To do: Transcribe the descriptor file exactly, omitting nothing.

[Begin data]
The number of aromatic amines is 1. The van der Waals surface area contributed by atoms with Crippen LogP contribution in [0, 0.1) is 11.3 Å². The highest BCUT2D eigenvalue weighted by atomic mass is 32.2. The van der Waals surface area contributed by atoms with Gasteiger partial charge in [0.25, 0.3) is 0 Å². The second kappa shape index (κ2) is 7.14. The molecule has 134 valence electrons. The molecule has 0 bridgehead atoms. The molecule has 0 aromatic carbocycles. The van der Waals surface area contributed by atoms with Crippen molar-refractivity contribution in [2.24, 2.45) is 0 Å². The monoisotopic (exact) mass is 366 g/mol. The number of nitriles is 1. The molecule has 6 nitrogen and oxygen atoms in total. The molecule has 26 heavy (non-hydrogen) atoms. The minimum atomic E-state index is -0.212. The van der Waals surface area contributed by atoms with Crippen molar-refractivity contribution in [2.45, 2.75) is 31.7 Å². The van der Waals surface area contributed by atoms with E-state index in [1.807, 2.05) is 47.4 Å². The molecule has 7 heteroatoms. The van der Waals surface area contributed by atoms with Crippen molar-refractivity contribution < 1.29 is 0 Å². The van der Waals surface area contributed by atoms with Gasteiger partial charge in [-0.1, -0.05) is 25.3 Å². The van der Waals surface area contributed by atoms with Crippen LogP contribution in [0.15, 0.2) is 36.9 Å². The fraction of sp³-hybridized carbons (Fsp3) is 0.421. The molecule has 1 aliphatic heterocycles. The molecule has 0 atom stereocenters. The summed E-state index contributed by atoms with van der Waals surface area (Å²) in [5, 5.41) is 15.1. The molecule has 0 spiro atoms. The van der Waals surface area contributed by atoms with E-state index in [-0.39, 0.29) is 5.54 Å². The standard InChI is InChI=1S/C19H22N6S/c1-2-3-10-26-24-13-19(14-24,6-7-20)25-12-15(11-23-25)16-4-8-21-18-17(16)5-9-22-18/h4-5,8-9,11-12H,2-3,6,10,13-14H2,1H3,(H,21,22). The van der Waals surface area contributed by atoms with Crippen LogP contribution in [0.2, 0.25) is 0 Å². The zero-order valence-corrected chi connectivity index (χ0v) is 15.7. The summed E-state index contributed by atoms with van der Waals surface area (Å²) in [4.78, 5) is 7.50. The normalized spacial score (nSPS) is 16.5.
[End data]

The number of aromatic amines is 1. The van der Waals surface area contributed by atoms with Crippen LogP contribution in [0, 0.1) is 11.3 Å². The highest BCUT2D eigenvalue weighted by atomic mass is 32.2. The van der Waals surface area contributed by atoms with Gasteiger partial charge in [0.25, 0.3) is 0 Å². The second kappa shape index (κ2) is 7.14. The molecule has 134 valence electrons. The molecule has 0 bridgehead atoms. The molecule has 0 aromatic carbocycles. The van der Waals surface area contributed by atoms with Crippen molar-refractivity contribution in [2.24, 2.45) is 0 Å². The monoisotopic (exact) mass is 366 g/mol. The number of nitriles is 1. The molecule has 6 nitrogen and oxygen atoms in total. The molecule has 26 heavy (non-hydrogen) atoms. The minimum atomic E-state index is -0.212. The van der Waals surface area contributed by atoms with Crippen molar-refractivity contribution in [2.45, 2.75) is 31.7 Å². The van der Waals surface area contributed by atoms with E-state index in [1.807, 2.05) is 47.4 Å². The molecule has 7 heteroatoms. The van der Waals surface area contributed by atoms with Crippen molar-refractivity contribution < 1.29 is 0 Å². The van der Waals surface area contributed by atoms with Gasteiger partial charge in [-0.1, -0.05) is 25.3 Å². The van der Waals surface area contributed by atoms with Crippen LogP contribution in [0.15, 0.2) is 36.9 Å². The fraction of sp³-hybridized carbons (Fsp3) is 0.421. The molecule has 1 aliphatic heterocycles. The molecule has 0 atom stereocenters. The summed E-state index contributed by atoms with van der Waals surface area (Å²) in [5, 5.41) is 15.1. The molecule has 0 spiro atoms. The van der Waals surface area contributed by atoms with E-state index in [-0.39, 0.29) is 5.54 Å². The standard InChI is InChI=1S/C19H22N6S/c1-2-3-10-26-24-13-19(14-24,6-7-20)25-12-15(11-23-25)16-4-8-21-18-17(16)5-9-22-18/h4-5,8-9,11-12H,2-3,6,10,13-14H2,1H3,(H,21,22). The van der Waals surface area contributed by atoms with Crippen LogP contribution in [0.2, 0.25) is 0 Å². The zero-order valence-corrected chi connectivity index (χ0v) is 15.7. The summed E-state index contributed by atoms with van der Waals surface area (Å²) in [4.78, 5) is 7.50. The normalized spacial score (nSPS) is 16.5.